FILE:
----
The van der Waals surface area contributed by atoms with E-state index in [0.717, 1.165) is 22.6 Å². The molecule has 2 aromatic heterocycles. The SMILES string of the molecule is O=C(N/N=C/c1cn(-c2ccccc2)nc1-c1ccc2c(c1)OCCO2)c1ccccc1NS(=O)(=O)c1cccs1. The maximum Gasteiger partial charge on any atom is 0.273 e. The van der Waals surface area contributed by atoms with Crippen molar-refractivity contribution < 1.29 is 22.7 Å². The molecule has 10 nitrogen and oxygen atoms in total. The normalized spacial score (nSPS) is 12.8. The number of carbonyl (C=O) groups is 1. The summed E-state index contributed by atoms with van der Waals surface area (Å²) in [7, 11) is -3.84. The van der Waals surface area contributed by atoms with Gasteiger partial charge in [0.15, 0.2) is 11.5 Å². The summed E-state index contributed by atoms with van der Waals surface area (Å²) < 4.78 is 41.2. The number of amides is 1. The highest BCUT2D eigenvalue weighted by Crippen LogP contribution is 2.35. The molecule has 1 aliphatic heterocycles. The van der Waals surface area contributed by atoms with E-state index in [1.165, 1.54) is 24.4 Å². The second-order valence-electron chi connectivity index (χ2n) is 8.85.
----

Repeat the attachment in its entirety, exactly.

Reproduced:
The van der Waals surface area contributed by atoms with E-state index in [0.717, 1.165) is 22.6 Å². The molecule has 2 aromatic heterocycles. The SMILES string of the molecule is O=C(N/N=C/c1cn(-c2ccccc2)nc1-c1ccc2c(c1)OCCO2)c1ccccc1NS(=O)(=O)c1cccs1. The maximum Gasteiger partial charge on any atom is 0.273 e. The van der Waals surface area contributed by atoms with Crippen molar-refractivity contribution < 1.29 is 22.7 Å². The molecule has 10 nitrogen and oxygen atoms in total. The normalized spacial score (nSPS) is 12.8. The number of carbonyl (C=O) groups is 1. The summed E-state index contributed by atoms with van der Waals surface area (Å²) in [7, 11) is -3.84. The van der Waals surface area contributed by atoms with Gasteiger partial charge in [0.15, 0.2) is 11.5 Å². The summed E-state index contributed by atoms with van der Waals surface area (Å²) < 4.78 is 41.2. The number of amides is 1. The highest BCUT2D eigenvalue weighted by Crippen LogP contribution is 2.35. The molecule has 1 aliphatic heterocycles. The van der Waals surface area contributed by atoms with E-state index in [1.165, 1.54) is 24.4 Å². The second-order valence-electron chi connectivity index (χ2n) is 8.85.